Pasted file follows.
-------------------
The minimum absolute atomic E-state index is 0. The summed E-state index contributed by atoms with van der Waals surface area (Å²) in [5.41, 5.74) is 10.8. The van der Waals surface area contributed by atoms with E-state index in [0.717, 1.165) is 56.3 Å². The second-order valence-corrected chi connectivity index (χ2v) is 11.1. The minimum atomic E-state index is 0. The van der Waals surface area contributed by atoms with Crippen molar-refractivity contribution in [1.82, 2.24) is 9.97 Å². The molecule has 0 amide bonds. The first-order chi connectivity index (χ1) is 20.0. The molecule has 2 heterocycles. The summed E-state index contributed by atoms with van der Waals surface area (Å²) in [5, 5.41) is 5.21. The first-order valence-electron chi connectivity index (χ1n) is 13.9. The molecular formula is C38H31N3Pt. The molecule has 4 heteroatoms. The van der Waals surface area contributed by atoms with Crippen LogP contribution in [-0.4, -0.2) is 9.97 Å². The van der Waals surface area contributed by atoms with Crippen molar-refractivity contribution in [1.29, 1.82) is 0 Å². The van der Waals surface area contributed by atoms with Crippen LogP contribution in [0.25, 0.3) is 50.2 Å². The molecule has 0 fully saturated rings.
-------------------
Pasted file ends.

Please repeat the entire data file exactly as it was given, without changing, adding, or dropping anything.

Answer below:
The minimum absolute atomic E-state index is 0. The summed E-state index contributed by atoms with van der Waals surface area (Å²) in [5.41, 5.74) is 10.8. The van der Waals surface area contributed by atoms with E-state index in [0.717, 1.165) is 56.3 Å². The second-order valence-corrected chi connectivity index (χ2v) is 11.1. The minimum atomic E-state index is 0. The van der Waals surface area contributed by atoms with Crippen molar-refractivity contribution in [1.82, 2.24) is 9.97 Å². The molecule has 0 amide bonds. The first-order chi connectivity index (χ1) is 20.0. The molecule has 2 heterocycles. The summed E-state index contributed by atoms with van der Waals surface area (Å²) in [5, 5.41) is 5.21. The first-order valence-electron chi connectivity index (χ1n) is 13.9. The molecular formula is C38H31N3Pt. The molecule has 4 heteroatoms. The van der Waals surface area contributed by atoms with Crippen LogP contribution in [-0.4, -0.2) is 9.97 Å². The van der Waals surface area contributed by atoms with Crippen molar-refractivity contribution in [1.29, 1.82) is 0 Å². The van der Waals surface area contributed by atoms with Crippen LogP contribution in [0.25, 0.3) is 50.2 Å². The molecule has 0 fully saturated rings.